I’m worried that these trends may have the unfortunate side-effect of actually stifling the development of important critical thinking skills. I think this is bad for business in the long run, but I’m even more worried that it’s bad for liberal democracy in the long run.


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* For more on these issues, see Martha Nussbaum, Not For Profit: Why Democracy Needs the Humanities (2010, Oxford University Press).

09:16

Transcript

In this lecture I want to talk about the importance of critical thinking for philosophical thinking and the pursuit of “philosophical wisdom”. What I’m going to say here is probably obvious to anyone who’s studied philosophy for any length of time, but for those who haven’t, I hope this will be helpful in understanding what the study of philosophy is all about.

A Definition of “Philosophy”

When you look at the word “philosophy”, you see that it has two Greek roots — “philo”, which means love, and “sophia”, which means wisdom. So philosophy is, literally, the love of wisdom, and a philosopher is a lover of wisdom.

Now, what do we mean by “wisdom”? It’s a term that doesn’t have a precise meaning, so for the sake of discussion I’m just going to stipulate a meaning that suits our purposes.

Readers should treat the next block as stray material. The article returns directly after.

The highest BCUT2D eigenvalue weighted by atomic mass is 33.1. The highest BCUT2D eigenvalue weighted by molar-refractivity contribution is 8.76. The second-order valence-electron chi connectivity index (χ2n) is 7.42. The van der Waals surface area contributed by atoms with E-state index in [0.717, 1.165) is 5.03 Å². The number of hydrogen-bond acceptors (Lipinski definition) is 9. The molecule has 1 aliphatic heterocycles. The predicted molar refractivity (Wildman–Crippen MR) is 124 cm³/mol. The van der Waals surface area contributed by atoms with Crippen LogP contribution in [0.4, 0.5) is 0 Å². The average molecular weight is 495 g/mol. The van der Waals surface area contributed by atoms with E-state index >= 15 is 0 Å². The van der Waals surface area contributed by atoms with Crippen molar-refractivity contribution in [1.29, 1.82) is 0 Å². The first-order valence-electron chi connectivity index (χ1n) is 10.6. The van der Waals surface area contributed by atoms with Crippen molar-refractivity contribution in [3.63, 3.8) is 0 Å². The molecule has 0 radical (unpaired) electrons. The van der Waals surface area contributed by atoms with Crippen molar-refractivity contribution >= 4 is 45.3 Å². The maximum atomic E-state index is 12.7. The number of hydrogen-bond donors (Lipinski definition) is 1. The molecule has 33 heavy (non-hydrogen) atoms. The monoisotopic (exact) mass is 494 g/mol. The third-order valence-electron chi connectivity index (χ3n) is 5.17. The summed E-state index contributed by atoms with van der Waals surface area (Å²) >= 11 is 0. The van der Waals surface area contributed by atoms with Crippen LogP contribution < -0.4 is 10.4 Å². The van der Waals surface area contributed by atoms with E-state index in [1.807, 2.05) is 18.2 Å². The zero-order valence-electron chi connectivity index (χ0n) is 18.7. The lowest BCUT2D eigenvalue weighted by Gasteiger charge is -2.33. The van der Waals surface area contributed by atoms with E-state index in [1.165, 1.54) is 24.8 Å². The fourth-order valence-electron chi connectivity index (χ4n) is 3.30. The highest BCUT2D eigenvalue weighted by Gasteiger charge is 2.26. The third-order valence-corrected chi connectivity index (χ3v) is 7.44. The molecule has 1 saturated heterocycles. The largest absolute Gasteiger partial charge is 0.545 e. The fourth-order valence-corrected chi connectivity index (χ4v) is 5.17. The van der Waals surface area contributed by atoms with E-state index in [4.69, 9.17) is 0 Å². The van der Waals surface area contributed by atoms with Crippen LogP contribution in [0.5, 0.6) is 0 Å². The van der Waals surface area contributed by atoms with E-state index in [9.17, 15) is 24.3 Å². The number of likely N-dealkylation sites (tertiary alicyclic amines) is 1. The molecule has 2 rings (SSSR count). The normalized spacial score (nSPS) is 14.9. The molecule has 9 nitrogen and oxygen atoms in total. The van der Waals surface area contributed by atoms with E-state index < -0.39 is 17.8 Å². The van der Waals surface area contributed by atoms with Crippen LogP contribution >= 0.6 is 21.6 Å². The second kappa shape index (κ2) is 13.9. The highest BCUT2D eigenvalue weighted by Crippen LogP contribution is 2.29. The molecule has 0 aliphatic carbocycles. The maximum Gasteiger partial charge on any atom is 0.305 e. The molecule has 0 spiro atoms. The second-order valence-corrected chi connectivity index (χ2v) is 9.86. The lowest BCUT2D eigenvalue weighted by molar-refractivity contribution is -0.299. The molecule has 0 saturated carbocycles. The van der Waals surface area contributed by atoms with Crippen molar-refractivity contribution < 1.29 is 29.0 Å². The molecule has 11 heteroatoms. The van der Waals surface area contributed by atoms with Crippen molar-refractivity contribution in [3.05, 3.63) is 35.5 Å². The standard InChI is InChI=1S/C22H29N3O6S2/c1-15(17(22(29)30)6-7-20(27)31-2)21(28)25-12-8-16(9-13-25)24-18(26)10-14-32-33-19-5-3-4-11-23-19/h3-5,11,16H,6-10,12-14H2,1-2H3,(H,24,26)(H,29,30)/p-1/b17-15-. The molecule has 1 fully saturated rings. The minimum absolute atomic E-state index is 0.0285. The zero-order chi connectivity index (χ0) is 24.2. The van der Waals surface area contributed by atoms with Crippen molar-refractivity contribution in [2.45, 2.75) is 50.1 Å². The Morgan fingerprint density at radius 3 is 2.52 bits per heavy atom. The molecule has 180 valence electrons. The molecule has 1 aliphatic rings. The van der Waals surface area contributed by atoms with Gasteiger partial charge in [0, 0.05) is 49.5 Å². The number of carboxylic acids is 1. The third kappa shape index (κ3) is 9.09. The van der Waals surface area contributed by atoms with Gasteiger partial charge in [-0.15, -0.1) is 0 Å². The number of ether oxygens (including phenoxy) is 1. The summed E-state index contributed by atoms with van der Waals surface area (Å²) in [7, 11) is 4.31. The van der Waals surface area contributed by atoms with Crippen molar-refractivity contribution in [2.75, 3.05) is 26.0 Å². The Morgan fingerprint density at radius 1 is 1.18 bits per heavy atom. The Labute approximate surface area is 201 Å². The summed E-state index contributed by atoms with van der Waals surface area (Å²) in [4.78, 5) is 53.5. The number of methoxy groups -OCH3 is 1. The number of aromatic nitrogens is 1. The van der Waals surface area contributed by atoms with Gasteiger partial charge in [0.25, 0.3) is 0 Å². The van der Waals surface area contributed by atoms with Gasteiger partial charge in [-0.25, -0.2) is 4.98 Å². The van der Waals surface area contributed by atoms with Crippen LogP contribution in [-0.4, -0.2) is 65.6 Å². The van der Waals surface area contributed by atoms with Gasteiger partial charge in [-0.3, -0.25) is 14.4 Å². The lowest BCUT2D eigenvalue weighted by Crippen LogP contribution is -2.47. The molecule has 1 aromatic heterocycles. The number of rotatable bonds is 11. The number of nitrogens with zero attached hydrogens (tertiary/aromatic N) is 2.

Wisdom, I think we can all agree, involves knowledge. But we want to distinguish the knowledge that the wise person has from mere information, or knowledge of empirical facts.

Here’s my slogan definition: to have wisdom is to have Knowledge of the True and the Good, and to act wisely is to act on the basis of this knowledge.

This isn’t the only way to define wisdom, but it’s helpful for us because it captures something that’s distinctive about philosophical wisdom, the wisdom associated with philosophical insight or understanding.

Let’s unpack this slogan a bit further. Wisdom involves knowledge of the True. This expression, “the True”, with a capital T, is just a shorthand for reality, the way things actually are, behind the scenes.

Wisdom also involves knowledge of the Good, and by that I mean knowledge of what has intrinsic value, and therefore worth pursuing for its own sake. I’m actually using this as an umbrella term for anything have to do with values and ultimate goals.

So, putting this all together, the wise person has (i) knowledge of reality, the way things really are, and (ii) knowledge of what is ultimately good and valuable, and (iii) is willing and able to act and make decisions in accordance with this knowledge.